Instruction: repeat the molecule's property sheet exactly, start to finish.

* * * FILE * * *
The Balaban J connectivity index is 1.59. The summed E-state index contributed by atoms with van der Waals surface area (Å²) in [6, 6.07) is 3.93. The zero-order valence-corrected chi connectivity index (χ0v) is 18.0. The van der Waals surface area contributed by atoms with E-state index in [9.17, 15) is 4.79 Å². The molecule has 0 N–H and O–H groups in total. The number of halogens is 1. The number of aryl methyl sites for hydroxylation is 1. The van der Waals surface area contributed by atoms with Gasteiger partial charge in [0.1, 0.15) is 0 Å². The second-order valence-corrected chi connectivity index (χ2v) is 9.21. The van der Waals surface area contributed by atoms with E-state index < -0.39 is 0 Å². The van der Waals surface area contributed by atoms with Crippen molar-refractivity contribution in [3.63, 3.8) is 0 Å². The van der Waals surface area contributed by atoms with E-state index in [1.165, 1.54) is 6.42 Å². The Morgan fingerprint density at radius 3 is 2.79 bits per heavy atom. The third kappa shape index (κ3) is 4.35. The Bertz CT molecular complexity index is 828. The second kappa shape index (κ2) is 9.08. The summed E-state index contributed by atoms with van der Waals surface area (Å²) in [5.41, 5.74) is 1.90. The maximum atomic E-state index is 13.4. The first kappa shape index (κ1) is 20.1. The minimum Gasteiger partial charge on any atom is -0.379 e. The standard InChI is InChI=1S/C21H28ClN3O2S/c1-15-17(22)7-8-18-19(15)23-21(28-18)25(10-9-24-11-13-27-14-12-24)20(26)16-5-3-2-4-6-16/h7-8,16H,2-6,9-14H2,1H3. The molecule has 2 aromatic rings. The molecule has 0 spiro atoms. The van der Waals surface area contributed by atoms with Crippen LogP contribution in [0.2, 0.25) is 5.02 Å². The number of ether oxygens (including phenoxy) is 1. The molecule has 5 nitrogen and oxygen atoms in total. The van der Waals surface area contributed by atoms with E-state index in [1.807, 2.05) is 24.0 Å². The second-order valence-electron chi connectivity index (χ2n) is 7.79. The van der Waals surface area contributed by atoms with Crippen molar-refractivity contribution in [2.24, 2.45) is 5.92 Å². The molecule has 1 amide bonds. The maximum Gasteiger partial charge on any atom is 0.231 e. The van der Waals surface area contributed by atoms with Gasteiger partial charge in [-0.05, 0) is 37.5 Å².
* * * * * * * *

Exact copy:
The Balaban J connectivity index is 1.59. The summed E-state index contributed by atoms with van der Waals surface area (Å²) in [6, 6.07) is 3.93. The zero-order valence-corrected chi connectivity index (χ0v) is 18.0. The van der Waals surface area contributed by atoms with E-state index in [9.17, 15) is 4.79 Å². The molecule has 0 N–H and O–H groups in total. The number of halogens is 1. The number of aryl methyl sites for hydroxylation is 1. The van der Waals surface area contributed by atoms with Gasteiger partial charge in [0.1, 0.15) is 0 Å². The second-order valence-corrected chi connectivity index (χ2v) is 9.21. The van der Waals surface area contributed by atoms with E-state index < -0.39 is 0 Å². The van der Waals surface area contributed by atoms with Crippen molar-refractivity contribution in [3.63, 3.8) is 0 Å². The van der Waals surface area contributed by atoms with E-state index in [1.165, 1.54) is 6.42 Å². The Morgan fingerprint density at radius 3 is 2.79 bits per heavy atom. The third kappa shape index (κ3) is 4.35. The Bertz CT molecular complexity index is 828. The second kappa shape index (κ2) is 9.08. The summed E-state index contributed by atoms with van der Waals surface area (Å²) in [5.41, 5.74) is 1.90. The maximum atomic E-state index is 13.4. The first kappa shape index (κ1) is 20.1. The minimum Gasteiger partial charge on any atom is -0.379 e. The standard InChI is InChI=1S/C21H28ClN3O2S/c1-15-17(22)7-8-18-19(15)23-21(28-18)25(10-9-24-11-13-27-14-12-24)20(26)16-5-3-2-4-6-16/h7-8,16H,2-6,9-14H2,1H3. The molecule has 2 aromatic rings. The molecule has 0 spiro atoms. The van der Waals surface area contributed by atoms with Crippen LogP contribution in [0.2, 0.25) is 5.02 Å². The number of ether oxygens (including phenoxy) is 1. The molecule has 5 nitrogen and oxygen atoms in total. The van der Waals surface area contributed by atoms with E-state index in [1.807, 2.05) is 24.0 Å². The second-order valence-electron chi connectivity index (χ2n) is 7.79. The van der Waals surface area contributed by atoms with Crippen molar-refractivity contribution in [2.24, 2.45) is 5.92 Å². The molecule has 1 amide bonds. The maximum Gasteiger partial charge on any atom is 0.231 e. The van der Waals surface area contributed by atoms with Gasteiger partial charge in [-0.05, 0) is 37.5 Å².